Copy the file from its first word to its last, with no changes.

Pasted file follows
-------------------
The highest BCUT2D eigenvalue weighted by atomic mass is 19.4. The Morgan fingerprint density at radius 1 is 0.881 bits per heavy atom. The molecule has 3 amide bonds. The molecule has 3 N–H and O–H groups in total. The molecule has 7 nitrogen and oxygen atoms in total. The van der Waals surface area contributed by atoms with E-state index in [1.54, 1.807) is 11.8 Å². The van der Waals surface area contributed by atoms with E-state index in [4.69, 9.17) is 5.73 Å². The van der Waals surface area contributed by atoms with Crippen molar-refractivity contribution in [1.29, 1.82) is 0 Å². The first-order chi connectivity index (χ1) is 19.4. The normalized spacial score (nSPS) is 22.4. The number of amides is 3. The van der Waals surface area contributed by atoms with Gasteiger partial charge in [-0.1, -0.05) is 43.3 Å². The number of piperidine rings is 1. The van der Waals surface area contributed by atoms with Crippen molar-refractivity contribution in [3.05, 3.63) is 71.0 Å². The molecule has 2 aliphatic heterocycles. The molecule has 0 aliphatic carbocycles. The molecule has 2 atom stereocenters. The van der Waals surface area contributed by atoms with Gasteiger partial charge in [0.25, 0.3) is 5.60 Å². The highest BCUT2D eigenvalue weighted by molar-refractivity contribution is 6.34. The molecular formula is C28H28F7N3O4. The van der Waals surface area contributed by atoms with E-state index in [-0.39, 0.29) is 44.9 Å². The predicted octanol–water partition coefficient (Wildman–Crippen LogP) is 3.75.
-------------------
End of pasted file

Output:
The highest BCUT2D eigenvalue weighted by atomic mass is 19.4. The Morgan fingerprint density at radius 1 is 0.881 bits per heavy atom. The molecule has 3 amide bonds. The molecule has 3 N–H and O–H groups in total. The molecule has 7 nitrogen and oxygen atoms in total. The van der Waals surface area contributed by atoms with E-state index in [1.54, 1.807) is 11.8 Å². The van der Waals surface area contributed by atoms with E-state index in [4.69, 9.17) is 5.73 Å². The van der Waals surface area contributed by atoms with Crippen molar-refractivity contribution in [1.29, 1.82) is 0 Å². The first-order chi connectivity index (χ1) is 19.4. The normalized spacial score (nSPS) is 22.4. The number of amides is 3. The van der Waals surface area contributed by atoms with Gasteiger partial charge in [-0.1, -0.05) is 43.3 Å². The number of piperidine rings is 1. The van der Waals surface area contributed by atoms with Crippen molar-refractivity contribution in [3.05, 3.63) is 71.0 Å². The molecule has 2 aliphatic heterocycles. The molecule has 0 aliphatic carbocycles. The molecule has 2 atom stereocenters. The van der Waals surface area contributed by atoms with Gasteiger partial charge in [0.25, 0.3) is 5.60 Å². The highest BCUT2D eigenvalue weighted by molar-refractivity contribution is 6.34. The molecular formula is C28H28F7N3O4. The van der Waals surface area contributed by atoms with E-state index in [-0.39, 0.29) is 44.9 Å². The predicted octanol–water partition coefficient (Wildman–Crippen LogP) is 3.75.